てもいい break down


#1

Hi all!

I more or less understand how to use てもいい, but I’d like to understand it a bit better mechanically.

Specifically, is も a particle and いい good, or is もいい kind of it’s own word? If it’s an idiom/phrase that doesn’t make sense when broken down literally that’s okay, but I find it useful to know if that’s the case anyway.

Thanks!


#2

It’s more that ~ても is like “even if” or “even though”. So it’s like “if you do this, it’s okay”.


#3

I think I get what you’re saying…

So for this sentence: “テレビを見みてもいいですか”
“May I watch tv?” Is the natural translation, but a more literal translation is something like “Even if I watch TV… It’s all good?” does that sound about right? Thanks!


#4

Yeah, pretty much.


#5

I think its worth nothing too, the も is surplus.
Its somewhat causal, but you can follow て directly with いい
テレビ見ていい?
Stuff that follows て also directly follows it in terms of occurrence.
So literally, “watch tv, its good”.

The も just sort of softens it up a little and is more, indirect sounding?
In Japanese, more indirect = more polite as a rule of thumb.


#6

I was thinking further on this, and had one more bit of confusion. How can て be apart of the word ても, when it is already apart of the word it is inflecting? If the te is a part of both words - while strange - I could learn to get my head around it.

P.S. Did you do an account reset? I recall you helping me out before XD


#7

These are good questions you’re asking.

I don’t think Leebo meant to imply that ~ても is a word, but rather it is a commonly used grammatical construct meaning “even if” or “even though”. The ~て part means a verb in the the-form, which is why the ~ is there before the て.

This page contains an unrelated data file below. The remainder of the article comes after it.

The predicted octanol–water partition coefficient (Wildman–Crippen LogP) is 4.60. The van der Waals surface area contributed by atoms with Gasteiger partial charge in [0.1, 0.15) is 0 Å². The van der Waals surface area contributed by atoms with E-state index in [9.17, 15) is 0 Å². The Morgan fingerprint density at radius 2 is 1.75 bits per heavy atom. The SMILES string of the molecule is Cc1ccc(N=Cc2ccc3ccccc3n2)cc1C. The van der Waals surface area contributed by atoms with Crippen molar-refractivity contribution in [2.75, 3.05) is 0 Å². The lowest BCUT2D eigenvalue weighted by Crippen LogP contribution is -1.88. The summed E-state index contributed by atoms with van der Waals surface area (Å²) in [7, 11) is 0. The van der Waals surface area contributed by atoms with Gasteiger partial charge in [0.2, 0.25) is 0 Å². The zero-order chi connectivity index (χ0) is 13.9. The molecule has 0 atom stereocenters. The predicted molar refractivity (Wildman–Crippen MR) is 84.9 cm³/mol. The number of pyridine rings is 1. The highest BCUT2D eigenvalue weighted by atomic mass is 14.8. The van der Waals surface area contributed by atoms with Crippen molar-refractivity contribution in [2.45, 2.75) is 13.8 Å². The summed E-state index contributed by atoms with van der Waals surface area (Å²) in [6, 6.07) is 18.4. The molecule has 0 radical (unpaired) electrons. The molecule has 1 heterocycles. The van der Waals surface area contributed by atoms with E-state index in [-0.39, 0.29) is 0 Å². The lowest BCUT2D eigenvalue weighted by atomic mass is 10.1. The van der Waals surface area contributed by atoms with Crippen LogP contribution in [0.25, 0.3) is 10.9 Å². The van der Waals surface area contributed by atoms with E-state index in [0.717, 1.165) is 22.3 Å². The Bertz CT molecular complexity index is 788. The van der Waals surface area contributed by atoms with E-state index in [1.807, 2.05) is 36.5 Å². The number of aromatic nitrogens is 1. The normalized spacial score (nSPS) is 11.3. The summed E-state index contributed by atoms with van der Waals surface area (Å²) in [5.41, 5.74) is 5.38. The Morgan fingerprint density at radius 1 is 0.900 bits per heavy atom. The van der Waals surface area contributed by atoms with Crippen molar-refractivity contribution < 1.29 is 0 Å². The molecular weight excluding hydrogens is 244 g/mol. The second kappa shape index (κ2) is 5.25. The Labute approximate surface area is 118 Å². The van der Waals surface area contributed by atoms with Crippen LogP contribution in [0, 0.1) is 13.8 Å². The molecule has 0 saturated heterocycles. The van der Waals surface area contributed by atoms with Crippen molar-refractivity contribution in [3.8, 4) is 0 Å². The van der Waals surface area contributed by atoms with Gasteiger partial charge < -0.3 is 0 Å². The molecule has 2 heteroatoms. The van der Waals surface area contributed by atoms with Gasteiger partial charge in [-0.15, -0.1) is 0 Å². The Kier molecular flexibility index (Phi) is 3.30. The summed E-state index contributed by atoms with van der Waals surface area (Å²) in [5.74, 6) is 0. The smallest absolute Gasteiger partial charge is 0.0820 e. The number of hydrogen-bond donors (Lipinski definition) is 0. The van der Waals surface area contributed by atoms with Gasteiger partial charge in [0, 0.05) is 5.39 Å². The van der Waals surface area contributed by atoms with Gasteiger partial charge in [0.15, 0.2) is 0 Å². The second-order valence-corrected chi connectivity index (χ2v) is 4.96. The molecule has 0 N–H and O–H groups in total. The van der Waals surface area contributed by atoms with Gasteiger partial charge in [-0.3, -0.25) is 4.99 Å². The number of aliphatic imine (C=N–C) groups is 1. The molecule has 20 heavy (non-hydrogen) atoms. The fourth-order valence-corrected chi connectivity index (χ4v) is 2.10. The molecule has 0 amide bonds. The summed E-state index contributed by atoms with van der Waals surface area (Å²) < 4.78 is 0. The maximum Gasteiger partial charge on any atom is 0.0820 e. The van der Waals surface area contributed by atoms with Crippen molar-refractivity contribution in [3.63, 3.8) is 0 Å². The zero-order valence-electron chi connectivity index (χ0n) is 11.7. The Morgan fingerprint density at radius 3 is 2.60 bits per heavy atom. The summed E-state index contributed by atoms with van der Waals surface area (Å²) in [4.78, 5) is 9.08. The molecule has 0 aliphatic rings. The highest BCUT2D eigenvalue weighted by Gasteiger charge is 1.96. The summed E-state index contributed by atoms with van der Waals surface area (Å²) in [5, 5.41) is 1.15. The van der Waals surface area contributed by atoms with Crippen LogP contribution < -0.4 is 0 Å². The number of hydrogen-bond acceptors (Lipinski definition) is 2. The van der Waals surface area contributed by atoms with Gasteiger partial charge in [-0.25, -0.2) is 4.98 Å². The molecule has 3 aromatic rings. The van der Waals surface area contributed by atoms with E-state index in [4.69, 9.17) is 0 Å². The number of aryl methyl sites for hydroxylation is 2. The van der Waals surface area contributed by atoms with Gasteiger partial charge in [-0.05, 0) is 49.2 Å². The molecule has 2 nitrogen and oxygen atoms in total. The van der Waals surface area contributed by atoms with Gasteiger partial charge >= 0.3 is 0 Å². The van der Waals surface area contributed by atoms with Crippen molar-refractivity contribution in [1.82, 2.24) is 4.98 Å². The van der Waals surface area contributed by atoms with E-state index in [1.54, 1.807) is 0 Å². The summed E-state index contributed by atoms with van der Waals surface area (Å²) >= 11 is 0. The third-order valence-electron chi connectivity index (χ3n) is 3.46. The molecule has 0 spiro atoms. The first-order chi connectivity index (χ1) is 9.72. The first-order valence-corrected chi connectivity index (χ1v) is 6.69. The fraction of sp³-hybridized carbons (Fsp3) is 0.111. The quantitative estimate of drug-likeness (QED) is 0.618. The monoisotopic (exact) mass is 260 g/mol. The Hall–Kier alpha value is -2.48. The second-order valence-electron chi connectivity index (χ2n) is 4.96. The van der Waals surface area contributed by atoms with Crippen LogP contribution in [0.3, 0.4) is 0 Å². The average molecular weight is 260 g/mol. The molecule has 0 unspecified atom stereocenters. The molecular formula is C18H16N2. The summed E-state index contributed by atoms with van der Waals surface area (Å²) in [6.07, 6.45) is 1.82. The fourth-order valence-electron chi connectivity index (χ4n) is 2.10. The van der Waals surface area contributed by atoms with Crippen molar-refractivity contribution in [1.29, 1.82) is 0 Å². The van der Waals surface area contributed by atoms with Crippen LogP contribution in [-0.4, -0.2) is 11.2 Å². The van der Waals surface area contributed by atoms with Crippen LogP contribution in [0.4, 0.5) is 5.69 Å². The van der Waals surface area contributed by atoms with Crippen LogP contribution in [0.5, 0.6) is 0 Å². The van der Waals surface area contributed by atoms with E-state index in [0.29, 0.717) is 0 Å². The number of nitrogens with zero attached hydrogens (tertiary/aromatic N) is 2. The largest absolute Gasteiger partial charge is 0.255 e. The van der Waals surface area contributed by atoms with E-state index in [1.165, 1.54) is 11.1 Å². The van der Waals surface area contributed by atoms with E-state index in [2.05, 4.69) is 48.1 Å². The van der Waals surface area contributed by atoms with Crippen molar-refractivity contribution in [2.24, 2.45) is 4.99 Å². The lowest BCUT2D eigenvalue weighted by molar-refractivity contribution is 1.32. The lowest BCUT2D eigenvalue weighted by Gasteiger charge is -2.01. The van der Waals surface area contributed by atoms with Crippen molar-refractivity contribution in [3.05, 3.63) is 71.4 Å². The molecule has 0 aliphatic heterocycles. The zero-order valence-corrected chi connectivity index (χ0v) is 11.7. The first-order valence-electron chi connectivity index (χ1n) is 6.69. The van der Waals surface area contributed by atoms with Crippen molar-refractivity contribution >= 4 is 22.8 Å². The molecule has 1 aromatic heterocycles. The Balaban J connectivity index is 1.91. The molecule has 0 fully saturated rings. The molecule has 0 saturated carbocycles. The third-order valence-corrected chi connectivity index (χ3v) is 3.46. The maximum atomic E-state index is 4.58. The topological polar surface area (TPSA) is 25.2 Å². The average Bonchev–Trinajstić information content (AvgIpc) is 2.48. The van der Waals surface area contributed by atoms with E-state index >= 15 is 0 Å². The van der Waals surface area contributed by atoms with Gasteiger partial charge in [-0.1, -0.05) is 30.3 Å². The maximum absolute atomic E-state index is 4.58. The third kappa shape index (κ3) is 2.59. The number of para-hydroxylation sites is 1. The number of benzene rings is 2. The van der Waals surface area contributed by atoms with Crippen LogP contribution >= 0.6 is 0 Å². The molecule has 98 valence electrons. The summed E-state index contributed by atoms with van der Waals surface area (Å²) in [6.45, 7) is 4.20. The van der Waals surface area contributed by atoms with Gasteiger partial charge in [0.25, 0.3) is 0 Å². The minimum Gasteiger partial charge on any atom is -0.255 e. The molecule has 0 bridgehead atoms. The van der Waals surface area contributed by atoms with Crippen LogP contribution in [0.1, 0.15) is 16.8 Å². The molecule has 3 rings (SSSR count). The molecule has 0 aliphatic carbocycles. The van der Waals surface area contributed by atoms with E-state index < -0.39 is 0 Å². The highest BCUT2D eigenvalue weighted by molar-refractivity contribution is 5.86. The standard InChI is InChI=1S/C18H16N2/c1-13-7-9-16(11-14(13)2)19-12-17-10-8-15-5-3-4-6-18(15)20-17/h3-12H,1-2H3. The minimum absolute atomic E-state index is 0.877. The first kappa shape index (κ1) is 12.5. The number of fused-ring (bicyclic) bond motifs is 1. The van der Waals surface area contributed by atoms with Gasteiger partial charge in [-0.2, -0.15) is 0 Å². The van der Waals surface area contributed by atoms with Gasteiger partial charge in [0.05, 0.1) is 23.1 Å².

This construct can be used in may ways. Another example is this type of usage:

たくさん食べても、太りません。

Even though (or even if) I eat a lot, I don’t gain weight.


#8

I booked marked this for future reference thanks


#9

It’s not ても as though that is a word. I wrote 〜ても, noting that it’s part of an inflected verb. The も is a normal も particle, but this grammatical structure means “even if”.


#10

I think I got it now. Thanks for the further info!

I got a little confused at first because ても appeared to be defined as a word on jisho.


#11

Well, the part of speech is listed as “particle”. The て in the て form is sometimes considered to be a particle that comes after an inflection of a verb. I’ve heard of that way of thinking about it, but usually beginners are not taught it that way. And then if you do consider it a particle, then ても is a compound particle, like では, etc. But it couldn’t exist on its own, it would only come after the first half of what we would call the て form, so there’s no functional difference, it’s just a matter of how you analyze the parts.


#12

That makes a lot of sense. Thanks!


#13

That’s really interesting. I’ve never thought of the て itself as a particle, but it makes way more sense in that context.

I kind of wish it was taught that way to beginners. I feel like a lot of concessions are made to get people going, when in the long run misunderstandings are being created. I digress though.

If I understood you correctly you can view, te, mo, and “temo” all as particles in their own right.

I’d still like to break down では a little bit further one of these days too, but perhaps I’m digging myself a little too deep!